4 die as oxygen supply stops at trauma centre

Health Minister orders inquiry Sushruta Trauma Centre blames private contractor Police register case of death due to negligence

Four patients on ventilator support at Delhi government's Sushruta Trauma Centre in North Delhi died early on Tuesday after oxygen supply in the ICU was apparently cut off for 12 minutes.

Hospital authorities said the contractor in charge of maintaining oxygen supply failed to ensure that there were enough back-up cylinders when the cylinder supplying oxygen ran out.

Health Minister Dr A K Walia said a three-member inquiry has been set up under the Special Secretary, Health, to investigate the deaths. A report will be submitted in three days.

The hospital is also conducting an inquiry under the head of the anaesthesia department at the Maulana Azad Medical College.

"The inquiry, headed by S B Shashank, Special Secretary (Health), will look into the causes of the incident, possible faults on the part of the company and our own staff, and the responsibilities of the anaesthesia department," Dr Walia said.

Additional Medical Superintendent of Sushruta Trauma Centre Dr Vikas Rampal said oxygen supply was first snapped for five to seven minutes since the pressure in the only cylinder in service was critically low.

"It took the representative of the private company another five minutes to replace the cylinder. The installation, management and maintenance of the oxygen supply system is with PES Installations Private Limited, in Punjabi Bagh," Dr Rampal said.

By the time supply was restored, Rihaana (36) and another 36-year-old unidentified patient recovering from a surgery after a head injury; and Javed (20) and Rajkumari (35) — both admitted for poisoning — had died.

A fifth patient, Vikram, who was also admitted in the six-bed ICU, was saved.

Rajkumari's husband Ram Babu said his wife was admitted on Friday. "My wife's condition was improving. On Monday night, the doctor said she would be discharged in a couple of days," he said.

He was informed of his wife's death around 7.30 am on Tuesday.

Dr Rampal said the hospital has 11 oxygen cylinders on one side of the ICU, and another 10 on the other. At a time, all cylinders of either of the groups should be functional, Dr Rampal said.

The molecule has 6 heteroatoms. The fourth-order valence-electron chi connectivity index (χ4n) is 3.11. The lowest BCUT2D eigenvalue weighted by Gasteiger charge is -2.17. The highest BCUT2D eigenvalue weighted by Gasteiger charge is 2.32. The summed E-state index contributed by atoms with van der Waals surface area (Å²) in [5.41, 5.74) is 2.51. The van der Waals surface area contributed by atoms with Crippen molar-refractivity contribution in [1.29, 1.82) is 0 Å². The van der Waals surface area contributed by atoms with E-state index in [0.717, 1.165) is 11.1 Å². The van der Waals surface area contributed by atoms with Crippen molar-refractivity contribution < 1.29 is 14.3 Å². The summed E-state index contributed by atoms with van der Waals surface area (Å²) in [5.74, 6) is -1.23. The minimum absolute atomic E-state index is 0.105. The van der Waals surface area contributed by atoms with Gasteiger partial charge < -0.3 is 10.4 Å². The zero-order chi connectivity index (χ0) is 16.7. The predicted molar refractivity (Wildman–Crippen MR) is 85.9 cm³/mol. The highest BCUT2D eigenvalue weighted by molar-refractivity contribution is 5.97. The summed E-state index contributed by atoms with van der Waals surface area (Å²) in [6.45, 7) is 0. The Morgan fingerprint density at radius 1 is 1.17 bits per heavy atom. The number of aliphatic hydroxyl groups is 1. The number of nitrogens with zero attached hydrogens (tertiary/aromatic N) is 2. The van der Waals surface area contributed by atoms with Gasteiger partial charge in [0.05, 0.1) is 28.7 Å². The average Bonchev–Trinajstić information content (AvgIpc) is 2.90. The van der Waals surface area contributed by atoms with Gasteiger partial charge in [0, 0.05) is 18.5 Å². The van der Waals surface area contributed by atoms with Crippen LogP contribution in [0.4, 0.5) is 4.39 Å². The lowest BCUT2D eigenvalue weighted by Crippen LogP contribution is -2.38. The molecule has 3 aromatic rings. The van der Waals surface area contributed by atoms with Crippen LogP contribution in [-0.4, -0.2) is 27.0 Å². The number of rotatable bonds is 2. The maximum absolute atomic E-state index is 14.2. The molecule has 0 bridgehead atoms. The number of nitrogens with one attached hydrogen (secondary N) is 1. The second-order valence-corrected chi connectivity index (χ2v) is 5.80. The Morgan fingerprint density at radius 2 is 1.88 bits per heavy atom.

"But we found on preliminary inquiry that, on Monday night, only one cylinder was working," he said.

A senior doctor in the anaesthesia department said that at 6.40 am, all the ICU alarms went off. "The sister on duty saw one of the patients collapsing, so she attempted to resuscitate him. Within seconds, she realised that there was no oxygen supply," he said.

After the ICU staff alerted the representative of the private company, he came to the ICU and took at least five minutes to replace the single cylinder, hospital staff said.

Dr Rampal said a cylinder works only for an hour to 90 minutes. He said according to the arrangement, the private contractor is supposed to provide a staff of nine people during the day and three at night, including one technician.

"We pay them a monthly sum of Rs 80,000. But on Monday night, only a single helper was in the hospital. This company representative, who is a helper, said he was never told that all the cylinders were supposed to be working at a time," Dr Rampal said.

He said in the inquiries it emerged that six people, instead of the mandatory nine, from the company had been reporting during morning hours.

Sources in the hospital ICU said there had been warnings of supply problems on Monday, when the pressure system in the oxygen supply had gone down twice.

"Twice, when emergency surgeries were on, the pressure in the oxygen cylinders went down — at 2.30 pm and at 3 am on Tuesday. Supply was restored after we complained," a hospital staff said.

Dr Rampal confirmed that there had been two such incidents in the operation theatres, but no action was taken by the company.

The government has called for a meeting on Wednesday to review the oxygen supply systems in all hospitals.

On the complaint of Dr Rampal, police filed a case under IPC Sections 287(negligence) and 304A (causing death by negligence) against PES Installments Private Limited.

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